July 26 (Bloomberg) -- Technip SA, Europe’s second-largest oilfield-services provider, is “bullish” about the prospects for development in North America because of the shale-energy boom, Chief Executive Officer Thierry Pilenko said.
The company sees future business in liquefied natural gas export terminals, gas to liquids development and petrochemicals and fertilizer plants, Pilenko said on a conference call today.
“Our perspective on the activities is pretty bullish,” and the company has reinforced teams and technology in the region, he said.
U.S. energy companies are developing vast reserves of natural gas, helping the nation meet 81 percent of its energy demand in 2011, the most since 1992, according to U.S. Energy Department data. Natural-gas prices have slumped 29 percent in the past 12 months because of shale development, lowering the costs of feedstock for the petrochemicals industry and raising the chances that the U.S. could approve LNG exports that would require new terminal infrastructure, Pilenko said.
Technip, which is based in Paris, is spending 225 million euros ($276 million) on Shaw Group Inc.’s Stone & Webster process technologies and oil and gas businesses, gaining 1,200 engineers and researchers.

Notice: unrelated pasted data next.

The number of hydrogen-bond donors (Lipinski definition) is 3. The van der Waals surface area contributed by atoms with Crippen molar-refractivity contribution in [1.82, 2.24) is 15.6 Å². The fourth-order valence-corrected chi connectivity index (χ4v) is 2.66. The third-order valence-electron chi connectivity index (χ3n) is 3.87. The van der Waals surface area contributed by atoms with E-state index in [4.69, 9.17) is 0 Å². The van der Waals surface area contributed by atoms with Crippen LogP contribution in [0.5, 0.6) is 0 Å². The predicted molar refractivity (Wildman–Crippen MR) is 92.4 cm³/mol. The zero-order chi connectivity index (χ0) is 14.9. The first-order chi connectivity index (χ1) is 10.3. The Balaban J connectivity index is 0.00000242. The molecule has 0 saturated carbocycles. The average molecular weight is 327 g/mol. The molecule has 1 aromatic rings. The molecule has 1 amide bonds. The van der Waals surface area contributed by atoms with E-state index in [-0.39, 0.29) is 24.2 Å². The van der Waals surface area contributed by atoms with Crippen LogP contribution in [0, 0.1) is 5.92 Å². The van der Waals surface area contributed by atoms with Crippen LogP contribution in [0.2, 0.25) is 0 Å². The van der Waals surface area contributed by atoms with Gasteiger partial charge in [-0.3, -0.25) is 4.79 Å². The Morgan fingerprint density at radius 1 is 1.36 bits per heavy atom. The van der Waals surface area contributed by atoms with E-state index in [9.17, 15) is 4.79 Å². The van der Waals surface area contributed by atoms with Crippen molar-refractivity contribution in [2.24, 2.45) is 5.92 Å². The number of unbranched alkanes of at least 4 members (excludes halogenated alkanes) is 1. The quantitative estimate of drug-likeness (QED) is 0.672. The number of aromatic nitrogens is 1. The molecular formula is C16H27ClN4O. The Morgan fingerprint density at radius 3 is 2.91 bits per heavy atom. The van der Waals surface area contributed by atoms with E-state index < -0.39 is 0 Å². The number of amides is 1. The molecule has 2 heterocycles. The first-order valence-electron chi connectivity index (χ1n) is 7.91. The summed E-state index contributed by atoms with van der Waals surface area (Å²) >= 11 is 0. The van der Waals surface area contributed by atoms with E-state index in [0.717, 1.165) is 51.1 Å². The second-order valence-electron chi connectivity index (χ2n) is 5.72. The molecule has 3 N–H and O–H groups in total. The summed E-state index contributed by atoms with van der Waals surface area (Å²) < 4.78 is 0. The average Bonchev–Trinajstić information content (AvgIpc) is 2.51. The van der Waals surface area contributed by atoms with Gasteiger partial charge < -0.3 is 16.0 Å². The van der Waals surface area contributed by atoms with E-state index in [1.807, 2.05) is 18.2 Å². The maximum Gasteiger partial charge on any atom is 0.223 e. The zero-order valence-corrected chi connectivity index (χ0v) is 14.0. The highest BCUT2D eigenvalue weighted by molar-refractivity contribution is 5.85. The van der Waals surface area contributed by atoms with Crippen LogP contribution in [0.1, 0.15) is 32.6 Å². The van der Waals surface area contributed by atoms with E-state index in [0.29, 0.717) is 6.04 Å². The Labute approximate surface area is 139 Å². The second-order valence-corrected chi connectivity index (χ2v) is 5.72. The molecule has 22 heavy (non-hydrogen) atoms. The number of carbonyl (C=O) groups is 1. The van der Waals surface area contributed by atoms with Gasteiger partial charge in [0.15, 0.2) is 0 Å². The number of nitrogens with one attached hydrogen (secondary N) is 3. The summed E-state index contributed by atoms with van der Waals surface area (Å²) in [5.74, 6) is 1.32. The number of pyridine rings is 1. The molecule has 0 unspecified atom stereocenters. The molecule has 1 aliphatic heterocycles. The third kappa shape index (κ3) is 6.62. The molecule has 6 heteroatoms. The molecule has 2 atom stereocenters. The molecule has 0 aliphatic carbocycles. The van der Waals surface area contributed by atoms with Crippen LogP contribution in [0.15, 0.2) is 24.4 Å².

Technip reported steady second-quarter profit and said it hasn’t yet seen the effects of lower oil prices on demand. Net income rose to 134.2 million euros from 132.5 million euros a year earlier. Sales gained 23 percent to 2.05 billion euros.
The company, which maintained financial targets for 2012, had a record order backlog of 12.7 billion euros at the end of the second quarter, compared with 9.41 billion euros at the same time last year, it said in a statement. Brent-crude futures, a benchmark oil price used by much of the world, fell 7 percent from a year earlier to average $108.76 a barrel.
Development of oil projects in West Africa could be announced in the next 12 to 18 months including in Angola’s Block 32 and in Nigeria, Equitorial Guinea and Ghana, Pilenko said. Future projects in Mozambique could require a “significant amount of subsea work,” he said.
Technip raised its forecast for spending to more than 400 million euros this year compared with 357 million euros in 2011. That level may remain for a “little longer” and could include increasing capacity at its Asiaflex Products pipe plant in Malaysia, Chief Financial Officer Julian Waldron said.
Technip confirmed full-year financial targets published Feb. 16. It’s seeking revenue of 7.65 billion to 8 billion euros in 2012, with a subsea operating margin of about 15 percent and a margin for onshore-offshore of 6 percent to 7 percent.
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